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The last of Hubble’s Frontier Fields

With a final observation of remote galaxy cluster Abell 370, the Hubble Space Telescope’s mind-stretching Frontier Fields program came to an end.

With the final observation of the distant galaxy cluster Abell 370 — some 5 billion light-years away — the Hubble Space Telescope’s Frontier Fields program came to an end. The arcs and streaks in the picture are the stretched images of background galaxies, caused by gravitational lensing by Abell 370. Image via NASA/ ESA/ Hubble/ HST Frontier Fields.

The Hubble Space Telescope’s Frontier Fields program has ended, NASA said on May 4, 2017 as it released the image above. This program was born in early 2012, over lunch meetings the Space Telescope Science Institute (STScI) in Baltimore. Ken Sembach, now STScI’s director, said at the time that the program grew from an earlier probe of the universe by Hubble – the Hubble Ultra Deep Field – which had looked back approximately 13 billion years, between 400 and 800 million years after the Big Bang. Sembach said:

We are often asked by the public whether what is seen in the [Hubble Ultra Deep Field] is typical of the rest of the universe. And quite frankly, we don’t know without further deep observations of this type.

Thus Frontier Fields was born, aimed to advance knowledge of the early universe by studying high-redshift galaxies with the help of gravitational lensing. That is, the immense gravity of massive clusters of galaxies is known to warp the light from even-more-distant galaxies beyond. The intervening clusters distort and magnify the light of the more distant galaxies — too faint to be seen by Hubble directly — so that they become visible. NASA said:

Frontier Fields combines the power of Hubble with the power of these ‘natural telescopes’ to reveal galaxies 10 to 100 times fainter than any previously observed.

This last Frontier Fields image – shown at the top of this post – features a particularly historic and beautiful cluster of hundreds of galaxies, Abell 370. It’s located an estimated four to six billion light-years away, in the direction of our constellation Cetus the Whale. In the 1980s, Abell 370 became one of the first galaxy clusters in which astronomers observed the gravitational lensing phenomenon. NASA said:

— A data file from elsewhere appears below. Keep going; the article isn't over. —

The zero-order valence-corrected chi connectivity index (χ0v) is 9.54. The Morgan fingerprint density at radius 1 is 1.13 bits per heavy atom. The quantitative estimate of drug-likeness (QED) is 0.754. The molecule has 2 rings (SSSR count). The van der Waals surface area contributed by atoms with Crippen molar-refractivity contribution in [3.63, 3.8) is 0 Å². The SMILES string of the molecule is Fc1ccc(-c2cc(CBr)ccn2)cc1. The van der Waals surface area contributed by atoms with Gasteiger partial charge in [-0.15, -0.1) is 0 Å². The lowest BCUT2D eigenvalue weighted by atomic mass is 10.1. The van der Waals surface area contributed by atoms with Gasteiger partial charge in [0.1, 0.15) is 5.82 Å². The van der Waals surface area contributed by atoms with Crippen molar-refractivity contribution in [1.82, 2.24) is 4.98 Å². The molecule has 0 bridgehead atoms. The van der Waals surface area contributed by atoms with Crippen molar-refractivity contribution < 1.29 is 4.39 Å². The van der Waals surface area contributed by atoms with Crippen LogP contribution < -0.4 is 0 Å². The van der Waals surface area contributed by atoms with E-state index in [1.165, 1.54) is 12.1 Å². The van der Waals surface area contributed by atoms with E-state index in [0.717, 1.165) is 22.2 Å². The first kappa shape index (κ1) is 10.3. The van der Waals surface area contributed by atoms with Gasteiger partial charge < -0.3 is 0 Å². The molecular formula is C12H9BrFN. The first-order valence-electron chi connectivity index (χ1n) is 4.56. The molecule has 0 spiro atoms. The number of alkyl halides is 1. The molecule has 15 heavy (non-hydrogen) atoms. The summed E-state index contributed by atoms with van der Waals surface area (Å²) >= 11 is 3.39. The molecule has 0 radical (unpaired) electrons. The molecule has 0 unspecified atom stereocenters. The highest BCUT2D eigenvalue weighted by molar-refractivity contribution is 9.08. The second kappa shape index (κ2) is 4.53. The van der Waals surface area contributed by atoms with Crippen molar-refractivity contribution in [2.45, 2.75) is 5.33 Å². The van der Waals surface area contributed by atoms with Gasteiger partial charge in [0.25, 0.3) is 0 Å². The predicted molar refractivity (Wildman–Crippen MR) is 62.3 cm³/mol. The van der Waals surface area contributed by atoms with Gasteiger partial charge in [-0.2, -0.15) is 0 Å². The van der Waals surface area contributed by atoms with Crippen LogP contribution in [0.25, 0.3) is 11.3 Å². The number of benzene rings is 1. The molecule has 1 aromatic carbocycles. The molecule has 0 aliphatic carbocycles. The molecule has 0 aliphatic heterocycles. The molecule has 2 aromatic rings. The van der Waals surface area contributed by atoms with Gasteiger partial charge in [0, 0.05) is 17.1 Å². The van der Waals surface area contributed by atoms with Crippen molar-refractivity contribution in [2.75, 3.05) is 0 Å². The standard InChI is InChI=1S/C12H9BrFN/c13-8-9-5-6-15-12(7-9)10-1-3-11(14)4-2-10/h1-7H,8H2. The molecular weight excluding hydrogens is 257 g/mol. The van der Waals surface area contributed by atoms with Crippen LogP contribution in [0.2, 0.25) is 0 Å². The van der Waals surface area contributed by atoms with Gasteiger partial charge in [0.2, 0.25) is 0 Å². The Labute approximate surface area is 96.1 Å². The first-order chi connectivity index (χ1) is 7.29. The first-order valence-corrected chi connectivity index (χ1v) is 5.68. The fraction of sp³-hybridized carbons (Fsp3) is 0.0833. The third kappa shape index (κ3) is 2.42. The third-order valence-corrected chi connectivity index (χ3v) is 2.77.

Already in the mid-1980s higher-resolution images of the cluster showed that the giant luminous arc in the lower left of the image was not a curious structure within the cluster, but rather an astrophysical phenomenon: the gravitationally lensed image of a galaxy twice as far away as the cluster itself. Hubble helped show that this arc is composed of two distorted images of an ordinary spiral galaxy that just happens to lie behind the cluster …

This image of Abell 370 was captured as part of the Frontier Fields program, which used a whopping 630 hours of Hubble observing time, over 560 orbits of the Earth. Six clusters of galaxies were imaged in exquisite detail, including Abell 370 which was the very last one to be finished.

NASA said that – now that the observations for the Frontier Fields program are complete – astronomers will begin using the full dataset to explore these distant clusters, their gravitational lensing effects and the magnified galaxies behind them. Thus they’ll continue probing the early universe, even as they’re preparing to begin using Hubble’s replacement, the James Webb Space Telescope, scheduled for launch in 2018.

Read more from NASA

Bottom line: With the final observation of the distant galaxy cluster Abell 370 — some five billion light-years away — the Frontier Fields program came to an end.

Deborah Byrd

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